9-Year-Old Makes History As Youngest 2300 Player Ever

9-Year-Old Makes History As Youngest 2300 Player Ever


Nine-year-old FM Faustino Oro has been dubbed the “Messi of Chess” by Argentinian media as he made history as the youngest player to ever break the 2300 rating barrier.

In March, the 2013-born Argentinian became the youngest player to ever break 2200 at nine years and three months. Now three months later, he has broken the 2300 barrier as well, smashing the former record held by Uzbek GM Javokhir Sindarov by over seven months, according to chess statistician Tal Pruce-Zimmerman, who has been tracking prodigies for years.

On FIDE’s latest rating list for June, Oro is rated at 2316, earning the FM title as the youngest to do so by rating points alone. Pruce-Zimmerman has published a list of the youngest players to break the barrier before Oro.

“The fact that he hit 2300 at an age where only four players had ever hit 2200 yet is ridiculous,” he said. Pruce-Zimmerman also provided his records showing the highest ratings ever registered at the same age as Oro.

Oro has been known in the Spanish-speaking chess community for a while after becoming the Argentinian U8 champion, then winning the Pan American U10 championship. He has received plenty of media attention in Argentina while also appearing on the Spanish Chess.com streams.

Known as Fausti among family and friends, the nine-year-old is a product of the incredible chess boost during the pandemic. His father, Alejandro, says that although his son was initially not very keen on chess, he decided to create an account for him on Chess.com in May 2020 in order to prevent Fausti from kicking a football inside their house.

Oro at the board. Photo: Federico Marin, El Mundo.

“Since I worked from home, he was completely self-taught, watching videos on YouTube, because he hasn’t even read a chess book either,” he said in an interview with El Mundo, who dubbed him the “Messi of Chess”.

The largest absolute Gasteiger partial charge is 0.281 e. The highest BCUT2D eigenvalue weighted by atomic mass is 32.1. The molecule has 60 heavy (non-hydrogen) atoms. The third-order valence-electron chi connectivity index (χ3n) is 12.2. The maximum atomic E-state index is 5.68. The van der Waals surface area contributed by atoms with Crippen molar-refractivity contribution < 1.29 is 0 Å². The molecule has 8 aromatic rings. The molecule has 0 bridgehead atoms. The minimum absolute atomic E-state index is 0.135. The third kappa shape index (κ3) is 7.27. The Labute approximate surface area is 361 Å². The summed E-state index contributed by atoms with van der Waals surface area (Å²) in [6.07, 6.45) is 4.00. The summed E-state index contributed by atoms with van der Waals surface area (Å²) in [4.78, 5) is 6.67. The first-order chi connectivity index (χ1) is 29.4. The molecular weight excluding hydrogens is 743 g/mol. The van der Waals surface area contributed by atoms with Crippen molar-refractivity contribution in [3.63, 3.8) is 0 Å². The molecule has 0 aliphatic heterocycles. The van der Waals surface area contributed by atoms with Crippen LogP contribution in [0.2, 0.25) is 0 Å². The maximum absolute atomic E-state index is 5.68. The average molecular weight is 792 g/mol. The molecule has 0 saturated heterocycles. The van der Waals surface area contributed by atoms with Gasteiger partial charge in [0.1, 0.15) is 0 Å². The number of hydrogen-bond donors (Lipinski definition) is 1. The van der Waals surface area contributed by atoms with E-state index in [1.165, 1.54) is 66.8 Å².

Fausti was promised a prize for every 100 points he gained online, his father says.

“A week passed, and there was a knock on my door. ‘Daddy, I won the prize.’ Two days later, he won the next one. The third day that he came, in the same week, I thought that he would be giving everyone [Scholar’s Mate]. I found out, to my surprise, that he calculated combinations of several moves,” he told the newspaper.

Eventually, the local chess club decided to give him online lessons.

Fausti during a simul. Photo: ChessKid.

“The teacher put mate problems in four, and Fausti took them out so quickly that the other boys didn’t even have time to see the pieces. I spoke with my wife, and we found him a private teacher,” he said.

Since then, his progress has been remarkable, with his father crediting it to intensive play on Chess.com. His highest blitz rating as FaustinoOro is 2800.

“Fausti understands chess in a different way and calculates very well,” he said. “One of his teachers said that he intuitively knows where the pieces go. He also finds rare, impossible moves with incredible ease.”

Fausti has also caught the attention of the world’s biggest chess YouTuber, who analyzed some of his games.

IM Levy Rozman, known as GothamChess, said:

“What I have noticed about Faustino is that his repertoire is very good with White and Black, but he has got a very sophisticated playing style. If you play nonsense against him, he is going to punish you. If you play good stuff against him, he is not going to melt. He is a very good attacker and defender. He knows when to be tactical, he knows when to be positional. He keeps his nerves! He is literally the perfect prototype chess player.”

Spanish Grandmaster Jose Pepe Cuenca Jimenez wrote on Twitter:

“I played two rapid games against him a couple of months ago in Buenos Aires. In one of them, he completely outplayed me positionally in the middlegame. He is such a beast already!”

Fausti Oro is part of the ChessKid Spanish streamers team, with a show called: Fausti ¡El pequeño Gigante! Photo: Chesskid.

His father says he attends school in the morning, then trains three to four hours a day. 

“Every achievement makes me happy. One of my goals was to become an FM, and I achieved it. Now I want to continue for more and become an International Master and play in the World Cup,” Faustino told Ole Sports.

The young prodigy can now target breaking 2400, a rating that the now super grandmaster GM Nodirbek Abdusattorov broke when he had barely turned 10.5 years.


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